Here we explain the basics of both linear shot technique and rotational shot put technique. Shot put technique is learned through a number of drills which are grouped into related sets and break the skill down into smaller managable parts.
Linear shot put technique involves a shift across the circle. Many throwers believe it to be more reliable than the rotational technique and so is often favoured by multi event athletes who have only three attempts. We explain the basics of technique as well as three sets of drills
It is recommended to teach drills in sets which use specific drills to help develop movement through the part range of the technique to whole, rather than practice unrelated drills. In each set complete each practice before moving onto the next one and look to do between 3 to 5 reps.
The rotational shot put technique is similar to a discus throw in that the athlete rotates in the circle. The advantage of the rotational technique is when done well much larger release speeds can be gained and in theory a longer throw.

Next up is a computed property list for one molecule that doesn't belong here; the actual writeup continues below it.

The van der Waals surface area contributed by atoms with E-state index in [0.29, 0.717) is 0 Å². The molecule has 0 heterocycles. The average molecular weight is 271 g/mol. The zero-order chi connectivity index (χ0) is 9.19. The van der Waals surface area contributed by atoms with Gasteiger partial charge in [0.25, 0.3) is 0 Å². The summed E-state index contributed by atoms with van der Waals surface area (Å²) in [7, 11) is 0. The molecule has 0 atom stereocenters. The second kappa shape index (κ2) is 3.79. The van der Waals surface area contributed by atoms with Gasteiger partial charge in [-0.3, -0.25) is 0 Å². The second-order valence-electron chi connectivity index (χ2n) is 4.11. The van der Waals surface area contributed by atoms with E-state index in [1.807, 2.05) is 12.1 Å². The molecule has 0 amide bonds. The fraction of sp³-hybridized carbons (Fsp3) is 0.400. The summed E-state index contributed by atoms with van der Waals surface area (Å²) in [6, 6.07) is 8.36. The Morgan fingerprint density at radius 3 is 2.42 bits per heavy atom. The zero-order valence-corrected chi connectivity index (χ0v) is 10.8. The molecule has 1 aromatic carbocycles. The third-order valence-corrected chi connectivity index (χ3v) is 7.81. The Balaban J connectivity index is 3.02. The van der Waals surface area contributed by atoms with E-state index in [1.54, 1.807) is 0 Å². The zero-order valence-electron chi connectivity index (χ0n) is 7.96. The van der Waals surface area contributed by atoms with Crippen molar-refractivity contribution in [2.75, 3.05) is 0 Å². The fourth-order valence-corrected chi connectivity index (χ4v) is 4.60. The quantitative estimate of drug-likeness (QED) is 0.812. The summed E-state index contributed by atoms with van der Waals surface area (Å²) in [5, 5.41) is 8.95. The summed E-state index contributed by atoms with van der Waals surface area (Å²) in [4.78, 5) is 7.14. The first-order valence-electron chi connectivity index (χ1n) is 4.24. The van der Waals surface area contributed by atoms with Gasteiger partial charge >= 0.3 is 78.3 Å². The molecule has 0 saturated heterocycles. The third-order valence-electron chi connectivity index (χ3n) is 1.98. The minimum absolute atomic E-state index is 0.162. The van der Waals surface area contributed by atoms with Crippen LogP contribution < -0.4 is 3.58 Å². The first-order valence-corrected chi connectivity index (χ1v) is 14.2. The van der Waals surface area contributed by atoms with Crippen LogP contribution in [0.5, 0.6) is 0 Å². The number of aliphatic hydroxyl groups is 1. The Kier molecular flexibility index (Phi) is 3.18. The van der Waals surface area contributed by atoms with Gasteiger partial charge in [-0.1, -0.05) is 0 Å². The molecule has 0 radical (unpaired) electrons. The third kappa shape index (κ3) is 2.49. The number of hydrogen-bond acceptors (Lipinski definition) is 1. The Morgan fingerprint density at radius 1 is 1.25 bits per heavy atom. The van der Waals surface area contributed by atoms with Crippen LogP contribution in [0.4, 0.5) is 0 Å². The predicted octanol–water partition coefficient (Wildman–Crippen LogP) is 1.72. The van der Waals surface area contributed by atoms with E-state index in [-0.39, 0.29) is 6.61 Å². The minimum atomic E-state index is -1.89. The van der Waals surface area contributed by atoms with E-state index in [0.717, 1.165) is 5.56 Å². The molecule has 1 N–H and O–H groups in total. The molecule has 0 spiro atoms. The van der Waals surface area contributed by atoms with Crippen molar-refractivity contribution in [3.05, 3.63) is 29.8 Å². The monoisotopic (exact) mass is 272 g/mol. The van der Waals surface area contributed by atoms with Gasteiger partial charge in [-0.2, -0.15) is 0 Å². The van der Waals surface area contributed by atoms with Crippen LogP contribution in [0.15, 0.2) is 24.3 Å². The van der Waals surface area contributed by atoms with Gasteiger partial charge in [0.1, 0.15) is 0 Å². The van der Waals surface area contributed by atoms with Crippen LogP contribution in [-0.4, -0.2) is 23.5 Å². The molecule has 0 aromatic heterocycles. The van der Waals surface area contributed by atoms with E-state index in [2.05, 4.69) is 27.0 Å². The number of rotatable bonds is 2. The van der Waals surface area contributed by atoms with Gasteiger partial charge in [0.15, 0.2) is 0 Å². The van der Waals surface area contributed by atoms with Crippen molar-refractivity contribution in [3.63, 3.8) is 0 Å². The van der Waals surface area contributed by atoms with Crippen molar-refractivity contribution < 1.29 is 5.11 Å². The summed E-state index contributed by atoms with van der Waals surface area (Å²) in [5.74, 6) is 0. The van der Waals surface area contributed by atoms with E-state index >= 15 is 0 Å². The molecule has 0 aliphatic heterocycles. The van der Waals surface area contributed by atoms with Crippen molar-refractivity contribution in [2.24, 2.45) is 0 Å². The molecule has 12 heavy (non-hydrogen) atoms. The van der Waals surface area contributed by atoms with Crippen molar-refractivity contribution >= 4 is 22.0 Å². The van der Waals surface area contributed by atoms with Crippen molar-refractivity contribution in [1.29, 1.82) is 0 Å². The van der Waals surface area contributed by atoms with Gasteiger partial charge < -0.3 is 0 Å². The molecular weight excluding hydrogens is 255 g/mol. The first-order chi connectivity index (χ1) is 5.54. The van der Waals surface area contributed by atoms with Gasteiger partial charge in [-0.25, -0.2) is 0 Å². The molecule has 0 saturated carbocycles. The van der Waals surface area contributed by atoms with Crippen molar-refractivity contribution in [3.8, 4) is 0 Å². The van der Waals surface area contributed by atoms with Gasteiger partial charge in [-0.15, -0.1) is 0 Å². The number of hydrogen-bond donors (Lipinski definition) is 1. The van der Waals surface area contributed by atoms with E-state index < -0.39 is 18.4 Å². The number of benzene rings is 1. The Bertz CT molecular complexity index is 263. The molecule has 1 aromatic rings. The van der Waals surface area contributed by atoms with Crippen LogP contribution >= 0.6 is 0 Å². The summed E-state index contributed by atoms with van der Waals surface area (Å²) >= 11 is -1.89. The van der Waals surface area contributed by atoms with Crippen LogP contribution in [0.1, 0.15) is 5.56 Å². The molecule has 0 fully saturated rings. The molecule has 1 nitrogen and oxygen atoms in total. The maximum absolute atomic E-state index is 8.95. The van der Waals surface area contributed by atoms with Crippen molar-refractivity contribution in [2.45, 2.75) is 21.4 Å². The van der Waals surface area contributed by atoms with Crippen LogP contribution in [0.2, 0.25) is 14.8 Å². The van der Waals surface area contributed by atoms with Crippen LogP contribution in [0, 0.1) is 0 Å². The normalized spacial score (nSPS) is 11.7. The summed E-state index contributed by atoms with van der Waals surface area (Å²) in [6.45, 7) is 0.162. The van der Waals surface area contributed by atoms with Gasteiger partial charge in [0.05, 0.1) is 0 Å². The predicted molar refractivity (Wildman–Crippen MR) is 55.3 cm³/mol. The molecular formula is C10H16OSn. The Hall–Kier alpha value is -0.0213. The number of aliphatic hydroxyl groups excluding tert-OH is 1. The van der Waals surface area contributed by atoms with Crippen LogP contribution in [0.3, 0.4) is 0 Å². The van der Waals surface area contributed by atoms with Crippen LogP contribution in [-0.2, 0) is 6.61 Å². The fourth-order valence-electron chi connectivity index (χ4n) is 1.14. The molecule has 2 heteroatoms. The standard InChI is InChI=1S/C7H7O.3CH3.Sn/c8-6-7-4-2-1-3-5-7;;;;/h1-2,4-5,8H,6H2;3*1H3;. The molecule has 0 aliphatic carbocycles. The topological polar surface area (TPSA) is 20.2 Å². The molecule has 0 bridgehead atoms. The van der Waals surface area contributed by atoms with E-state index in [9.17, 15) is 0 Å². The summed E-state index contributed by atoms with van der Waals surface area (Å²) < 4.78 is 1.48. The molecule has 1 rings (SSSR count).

Smaller practice drills can also be particularly useful for the adolescent athlete during summer growth spurts when coordination is sometimes effected. Going back to basics with drills for a session or two can help as the body realigns (axons and myelinization) itself following a growth spurt. It is recommended to teach drills in reated sets which develop movement through part range of the technique, rather than unrelated drills.
Strength and conditioning is a vital part of throws training and should include weight training for strength and power, and core strengthening of the trunk muscles which provide a firm platform to launch the throw as well as prevent injury.